While we can’t necessarily stop those heavy, stressful thoughts from coming, we can intentionally use self-talk to bolster and support ourselves. Saying things like “You can do this. You always get through it” won’t take the stressors away but will help you feel more capable of handling them. After all, your track record for getting through hard things is 100%. You absolutely CAN do this.

Get a handle on stress for good 

Having an effective plan for managing stress and overwhelm on an ongoing basis is critical. After all, stress is an unavoidable part of life! In honor of Stress Awareness month, we’ve made our Stress Management Mini-Course available to our community. In addition, through this link only, you can also get our Self-Care [by Design] Mini-Course for only $10. That’s $19 off the regular price! Research shows your approach to stress management and self-care should be effective and personalized. You are unique and your self-care plan needs to be, too. Give yourself the gift of building psychological strength and transforming your life experience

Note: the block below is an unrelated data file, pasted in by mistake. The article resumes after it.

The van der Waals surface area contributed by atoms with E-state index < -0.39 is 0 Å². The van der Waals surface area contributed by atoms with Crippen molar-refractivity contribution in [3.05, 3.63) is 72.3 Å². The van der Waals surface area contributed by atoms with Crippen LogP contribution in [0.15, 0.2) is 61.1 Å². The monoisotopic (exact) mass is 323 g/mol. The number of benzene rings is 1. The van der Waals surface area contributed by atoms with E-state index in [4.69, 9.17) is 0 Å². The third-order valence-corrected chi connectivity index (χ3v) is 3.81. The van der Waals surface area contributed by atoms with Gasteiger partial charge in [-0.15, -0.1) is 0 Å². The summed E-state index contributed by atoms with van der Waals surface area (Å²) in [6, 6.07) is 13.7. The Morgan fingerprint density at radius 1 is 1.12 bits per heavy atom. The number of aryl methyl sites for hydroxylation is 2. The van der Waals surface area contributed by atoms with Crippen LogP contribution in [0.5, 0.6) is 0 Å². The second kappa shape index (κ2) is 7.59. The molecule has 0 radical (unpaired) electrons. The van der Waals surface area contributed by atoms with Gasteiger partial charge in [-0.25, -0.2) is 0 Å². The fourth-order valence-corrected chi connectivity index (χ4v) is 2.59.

“Promise me you will not spend so much time treading water and trying to keep your head above the waves that you forget, truly forget, how much you have always loved to swim.”
—Tyler Knott Gregson